In a statement to the Los Angeles Times he apologized to his family and asked that the press leave them alone
There are politicians who don't cheat on their wives, movie stars whose marriages don't end in divorce, and professional athletes who aren't womanizers, but a pro bodybuilder turned Hollywood star turned governor?
Arnold Schwarzenegger never had a chance.
His impending divorce has been the talk of Southern California drive time radio for at least the last week, and I've yet to encounter anyone surprised by the news. It's because we remember. Eight years ago, on the eve of the special election that won him the statehouse, the Los Angeles Times published a scathing story about his groping problem. "The initial Times report told the story of six women who said that the star had touched them in a suggestive or aggressive manner without their consent," James Rainey recalled this week. "Eventually, a total of 16 women, 11 of them giving their names, described physical humiliations suffered at the hands of the man who was running to replace Gray Davis as governor in the recall election."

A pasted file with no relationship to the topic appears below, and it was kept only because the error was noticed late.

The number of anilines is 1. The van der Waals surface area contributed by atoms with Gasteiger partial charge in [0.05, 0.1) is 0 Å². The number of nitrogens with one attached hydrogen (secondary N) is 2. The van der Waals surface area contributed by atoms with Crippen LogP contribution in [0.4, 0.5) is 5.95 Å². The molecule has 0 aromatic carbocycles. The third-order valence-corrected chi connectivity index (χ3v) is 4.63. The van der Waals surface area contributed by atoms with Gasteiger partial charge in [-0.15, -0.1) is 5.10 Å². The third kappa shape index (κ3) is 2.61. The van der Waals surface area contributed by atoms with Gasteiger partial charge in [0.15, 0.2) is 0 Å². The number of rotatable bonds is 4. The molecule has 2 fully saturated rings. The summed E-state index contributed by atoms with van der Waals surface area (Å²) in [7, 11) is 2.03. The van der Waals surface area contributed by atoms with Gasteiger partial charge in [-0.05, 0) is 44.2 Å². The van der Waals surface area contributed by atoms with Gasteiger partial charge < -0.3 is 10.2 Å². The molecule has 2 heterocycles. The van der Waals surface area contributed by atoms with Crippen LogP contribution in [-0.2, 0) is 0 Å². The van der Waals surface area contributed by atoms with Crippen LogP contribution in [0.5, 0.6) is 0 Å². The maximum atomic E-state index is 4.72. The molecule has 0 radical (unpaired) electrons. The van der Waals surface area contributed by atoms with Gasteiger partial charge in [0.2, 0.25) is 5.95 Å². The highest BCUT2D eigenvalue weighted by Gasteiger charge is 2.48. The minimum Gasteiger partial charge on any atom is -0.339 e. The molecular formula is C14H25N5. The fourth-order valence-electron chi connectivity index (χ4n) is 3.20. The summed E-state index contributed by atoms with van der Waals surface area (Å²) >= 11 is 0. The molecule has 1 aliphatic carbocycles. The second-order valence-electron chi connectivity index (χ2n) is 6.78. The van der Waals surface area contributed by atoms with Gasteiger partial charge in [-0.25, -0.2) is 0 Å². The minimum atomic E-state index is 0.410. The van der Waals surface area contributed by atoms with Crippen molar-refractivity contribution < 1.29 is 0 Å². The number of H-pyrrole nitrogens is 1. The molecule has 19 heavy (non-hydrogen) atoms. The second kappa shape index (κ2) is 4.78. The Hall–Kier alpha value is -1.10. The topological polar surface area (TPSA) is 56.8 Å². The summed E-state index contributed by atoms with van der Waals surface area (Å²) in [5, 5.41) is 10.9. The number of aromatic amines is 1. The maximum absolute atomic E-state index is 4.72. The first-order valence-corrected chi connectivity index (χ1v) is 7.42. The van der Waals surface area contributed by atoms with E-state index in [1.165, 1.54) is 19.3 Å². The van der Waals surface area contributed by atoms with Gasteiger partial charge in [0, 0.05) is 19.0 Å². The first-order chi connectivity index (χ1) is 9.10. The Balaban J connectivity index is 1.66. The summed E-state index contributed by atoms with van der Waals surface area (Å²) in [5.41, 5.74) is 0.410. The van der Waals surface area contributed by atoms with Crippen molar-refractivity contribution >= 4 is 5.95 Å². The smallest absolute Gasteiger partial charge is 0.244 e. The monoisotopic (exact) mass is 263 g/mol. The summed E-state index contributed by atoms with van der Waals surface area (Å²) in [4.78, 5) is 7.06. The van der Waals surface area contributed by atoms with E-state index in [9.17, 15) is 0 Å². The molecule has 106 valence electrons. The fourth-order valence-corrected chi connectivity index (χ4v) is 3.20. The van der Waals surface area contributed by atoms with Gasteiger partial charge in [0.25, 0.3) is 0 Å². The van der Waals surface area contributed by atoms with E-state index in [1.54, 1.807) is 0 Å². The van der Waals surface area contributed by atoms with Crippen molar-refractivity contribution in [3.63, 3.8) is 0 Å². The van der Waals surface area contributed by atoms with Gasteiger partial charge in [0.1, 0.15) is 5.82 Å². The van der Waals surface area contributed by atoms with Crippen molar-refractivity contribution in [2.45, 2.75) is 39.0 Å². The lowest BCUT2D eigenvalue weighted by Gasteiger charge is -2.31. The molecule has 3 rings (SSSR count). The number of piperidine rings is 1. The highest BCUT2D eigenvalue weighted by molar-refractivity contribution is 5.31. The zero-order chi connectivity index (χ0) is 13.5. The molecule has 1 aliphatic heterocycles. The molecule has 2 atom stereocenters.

Today the newspaper has finished what it started.
"Former California Gov. Arnold Schwarzenegger and his wife, Maria Shriver, separated after she learned he had fathered a child more than a decade ago -- before his first run for office -- with a longtime member of their household staff," says the front page story. "The staff member worked for the family for 20 years, retiring in January."